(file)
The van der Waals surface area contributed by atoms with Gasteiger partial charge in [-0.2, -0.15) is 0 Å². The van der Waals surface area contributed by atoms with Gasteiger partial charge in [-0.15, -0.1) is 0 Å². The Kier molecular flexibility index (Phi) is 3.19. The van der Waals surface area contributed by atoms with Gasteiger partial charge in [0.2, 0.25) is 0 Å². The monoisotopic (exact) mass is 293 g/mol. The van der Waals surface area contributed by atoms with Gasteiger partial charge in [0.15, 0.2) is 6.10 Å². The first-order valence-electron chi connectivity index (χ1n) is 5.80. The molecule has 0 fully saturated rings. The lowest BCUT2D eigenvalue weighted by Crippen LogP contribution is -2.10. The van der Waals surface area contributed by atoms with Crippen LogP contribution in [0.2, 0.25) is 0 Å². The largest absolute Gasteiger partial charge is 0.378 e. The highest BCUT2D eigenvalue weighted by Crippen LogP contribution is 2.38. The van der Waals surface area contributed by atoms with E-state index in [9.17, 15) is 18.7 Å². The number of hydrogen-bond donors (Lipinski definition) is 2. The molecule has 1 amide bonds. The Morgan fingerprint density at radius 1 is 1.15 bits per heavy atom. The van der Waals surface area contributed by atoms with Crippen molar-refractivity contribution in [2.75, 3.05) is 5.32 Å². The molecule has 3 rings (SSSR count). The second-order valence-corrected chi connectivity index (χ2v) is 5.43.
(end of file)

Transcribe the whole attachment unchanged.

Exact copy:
The van der Waals surface area contributed by atoms with Gasteiger partial charge in [-0.2, -0.15) is 0 Å². The van der Waals surface area contributed by atoms with Gasteiger partial charge in [-0.15, -0.1) is 0 Å². The Kier molecular flexibility index (Phi) is 3.19. The van der Waals surface area contributed by atoms with Gasteiger partial charge in [0.2, 0.25) is 0 Å². The monoisotopic (exact) mass is 293 g/mol. The van der Waals surface area contributed by atoms with Gasteiger partial charge in [0.15, 0.2) is 6.10 Å². The first-order valence-electron chi connectivity index (χ1n) is 5.80. The molecule has 0 fully saturated rings. The lowest BCUT2D eigenvalue weighted by Crippen LogP contribution is -2.10. The van der Waals surface area contributed by atoms with Crippen LogP contribution in [0.2, 0.25) is 0 Å². The largest absolute Gasteiger partial charge is 0.378 e. The highest BCUT2D eigenvalue weighted by Crippen LogP contribution is 2.38. The van der Waals surface area contributed by atoms with E-state index in [9.17, 15) is 18.7 Å². The number of hydrogen-bond donors (Lipinski definition) is 2. The molecule has 1 amide bonds. The Morgan fingerprint density at radius 1 is 1.15 bits per heavy atom. The van der Waals surface area contributed by atoms with Crippen molar-refractivity contribution in [2.75, 3.05) is 5.32 Å². The molecule has 3 rings (SSSR count). The second-order valence-corrected chi connectivity index (χ2v) is 5.43.